EU Glyphosate Controversy Heating Up Yet Again

EU Glyphosate Controversy Heating Up Yet Again

The battle over glyphosate rages on in Europe, creating a lot of question marks over whether the herbicide will continue to be used, and what will happen to agricultural practices — including but certainly not limited to biotechnology, reports Andrew Porterfield with the Genetic Literacy Project.


On June 29, European Union Health and Food Safety Commissioner Vytenis Andriukaitis announced that his agency would extend permission to use glyphosate in Europe for another 18 months. The decision, however, appears to simply extend the rancor in Europe over whether the world’s most-used herbicide will be available there.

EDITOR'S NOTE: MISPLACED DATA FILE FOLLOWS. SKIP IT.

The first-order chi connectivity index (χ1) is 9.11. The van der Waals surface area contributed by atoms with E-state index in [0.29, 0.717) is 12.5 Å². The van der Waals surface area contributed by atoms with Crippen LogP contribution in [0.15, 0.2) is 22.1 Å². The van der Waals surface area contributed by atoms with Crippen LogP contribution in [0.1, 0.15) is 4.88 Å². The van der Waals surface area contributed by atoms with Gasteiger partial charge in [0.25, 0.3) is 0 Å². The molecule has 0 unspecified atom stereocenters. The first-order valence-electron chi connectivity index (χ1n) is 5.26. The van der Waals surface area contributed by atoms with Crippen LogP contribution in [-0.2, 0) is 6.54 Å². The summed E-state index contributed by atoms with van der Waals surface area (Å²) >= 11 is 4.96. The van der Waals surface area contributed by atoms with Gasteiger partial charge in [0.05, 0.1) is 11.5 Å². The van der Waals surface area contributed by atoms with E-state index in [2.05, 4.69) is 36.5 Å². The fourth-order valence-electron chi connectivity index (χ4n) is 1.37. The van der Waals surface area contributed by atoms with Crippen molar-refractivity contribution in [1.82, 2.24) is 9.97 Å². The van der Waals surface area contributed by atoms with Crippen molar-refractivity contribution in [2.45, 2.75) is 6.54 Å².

This year’s fight began as something of a surprise. The German Social Democrat Party, the country’s oldest and the smaller part of a governing coalition with two other political parties, announced that it would oppose the European Commission’s re-approval of glyphosate for another nine years.

“The biodiversity of plants, insects and birds is threatened by herbicides,” said SPD spokesperson Angelika Lober. “The question is not whether glyphosate causes cancer, but how glyphosate, which is in our agriculture, food, in hygienic products and much more, has an effect in total.”

The SPD’s decision put a halt to the EC’s impending movement to approve glyphosate. Without Germany’s buy-in, the Commission doesn’t have the votes it needs for approval.

Head on over to to read the full report from Porterfield.

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